August 3, 2022
Public policy for public universities
By Paul Harris, Executive Director, IRU
I spent the last few years working with universities in the United States, where private four-year institutions outnumber public institutions more than two to one. In the US system, the top ten highly ranked research universities are all private.
More than once, I heard senior leaders from elite private universities say that, if they didn’t like the policies of the current government, they could just do their own thing and wait them out. Even if the government withheld funding as a result, elite US universities could survive with their huge private endowments.
The situation is fundamentally different in Australia. We have a public system of higher education, built up with long-term policy and funding from both state and federal governments.
Up until World War Two, Australia only had six universities. Today there are 42 universities across the country, the vast majority public.
The history of the members of the Innovative Research Universities (IRU) goes back to the 1960s and early 1970s when, under both Liberal and Labor governments, there was an investment in innovative forms of university teaching and research to meet the needs of the nation.
Our expanded public system is highly ranked and well respected globally.
But in recent years, there has been a push to privatise aspects of both education and research. This is distorting our public system and has the potential to curtail the full benefits that society should expect and receive from its public universities.
The new government’s commitment to an Australian Universities Accord is an opportunity to reset public policy and ensure that we maximise the public value that is delivered through both education and research.
For university students, the Job-Ready Graduates (JRG) policy package marked a major shift in the funding of higher education. Since the introduction of HECS, students and government have shared the cost of education, recognising that it provides both private and public benefits. But JRG shifts more of the costs to students and makes certain kinds of courses more expensive for them.
This has disproportionate impacts on particular groups of students, including women and Indigenous students. And it shifts attention away from the substantial public benefits of a more educated and skilled society, including young citizens well prepared to faces the challenges and opportunities of the 21st century.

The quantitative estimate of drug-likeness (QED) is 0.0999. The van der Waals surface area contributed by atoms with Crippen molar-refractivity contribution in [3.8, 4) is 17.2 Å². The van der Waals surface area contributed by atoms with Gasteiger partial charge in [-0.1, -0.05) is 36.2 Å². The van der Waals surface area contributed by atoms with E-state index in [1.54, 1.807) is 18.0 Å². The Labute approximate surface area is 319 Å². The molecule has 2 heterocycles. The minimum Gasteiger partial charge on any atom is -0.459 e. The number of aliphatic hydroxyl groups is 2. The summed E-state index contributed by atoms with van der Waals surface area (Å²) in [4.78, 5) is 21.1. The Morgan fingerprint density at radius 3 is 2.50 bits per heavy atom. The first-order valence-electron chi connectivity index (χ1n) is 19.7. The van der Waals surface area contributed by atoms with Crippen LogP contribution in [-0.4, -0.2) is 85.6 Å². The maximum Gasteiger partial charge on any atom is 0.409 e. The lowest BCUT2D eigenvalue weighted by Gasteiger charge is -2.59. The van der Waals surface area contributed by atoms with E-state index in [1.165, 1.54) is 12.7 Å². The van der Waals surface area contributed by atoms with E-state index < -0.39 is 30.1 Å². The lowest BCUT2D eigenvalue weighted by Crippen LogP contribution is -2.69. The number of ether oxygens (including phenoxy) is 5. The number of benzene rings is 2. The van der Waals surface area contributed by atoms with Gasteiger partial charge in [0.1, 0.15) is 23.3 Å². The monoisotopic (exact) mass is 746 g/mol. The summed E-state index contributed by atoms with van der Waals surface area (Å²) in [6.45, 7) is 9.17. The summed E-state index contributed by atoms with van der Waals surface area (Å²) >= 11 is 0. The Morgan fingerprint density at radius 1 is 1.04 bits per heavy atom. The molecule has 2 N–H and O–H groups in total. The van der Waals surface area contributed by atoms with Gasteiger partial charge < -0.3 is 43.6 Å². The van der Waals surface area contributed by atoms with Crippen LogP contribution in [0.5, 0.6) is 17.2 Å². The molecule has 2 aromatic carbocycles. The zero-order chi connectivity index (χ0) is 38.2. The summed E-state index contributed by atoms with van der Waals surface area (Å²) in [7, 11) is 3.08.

Public funding is undeniably tight, with many worthy claims on federal and state budgets. But there are also quiet but significant shifts underway in the allocation of this public money – for example, as a share of the total Australian Government spend on education and training, the 2022 budget papers show that funding for universities declines in the period 2016-2026 (from 28% to 22%), while funding for private schools increases (from 32% to 37%).
At the same time, progress on access and equity in higher education has stalled.
Across the IRU, 50% of our students are the first in their family to attend university. Improving equity is the right thing to do and will deliver broad long-term public benefits across society, as well as helping to address skills shortages in the near-term.
In research, universities have been incentivised to place more emphasis on partnerships with the private sector and to measure their impact through metrics such as patents and commercialisation. Over the last decade, IRU universities have increased their collaboration with industry by more than 250%.
Engaging with companies – large and small – should be part of the mission of universities connected to their communities. But policy and funding should not privilege one pathway to impact at the expense of others. Our public universities also have a crucial role in partnering with community groups and with local, state and federal governments to ensure that new knowledge can deliver the broadest possible public benefit.
The new research commercialisation programs – announced by the previous government and to be implemented by the new government – should be opened up to support the full diversity of partnerships and knowledge translation across society. The focus on patents should be widened to recognise the productivity gains from economic and social spillovers from university IP.
The long-term contribution of our universities to society is much broader than just an economic return, but public goods are harder to measure. Working in partnership on this challenge as part of the foundations of a new Universities Accord would be an excellent step.
Unlike the US system, in Australia universities and governments are bound together in seeking to maximise the public benefit from our public system. The Accord process provides an important opportunity to examine structural shifts that have happened in our system, and to ensure that private benefits don’t come at the expense of the public good.
This article first appeared in the Higher Education section of The Australian, under the heading “Labor’s universities accord could reset policy and maximise public benefit”.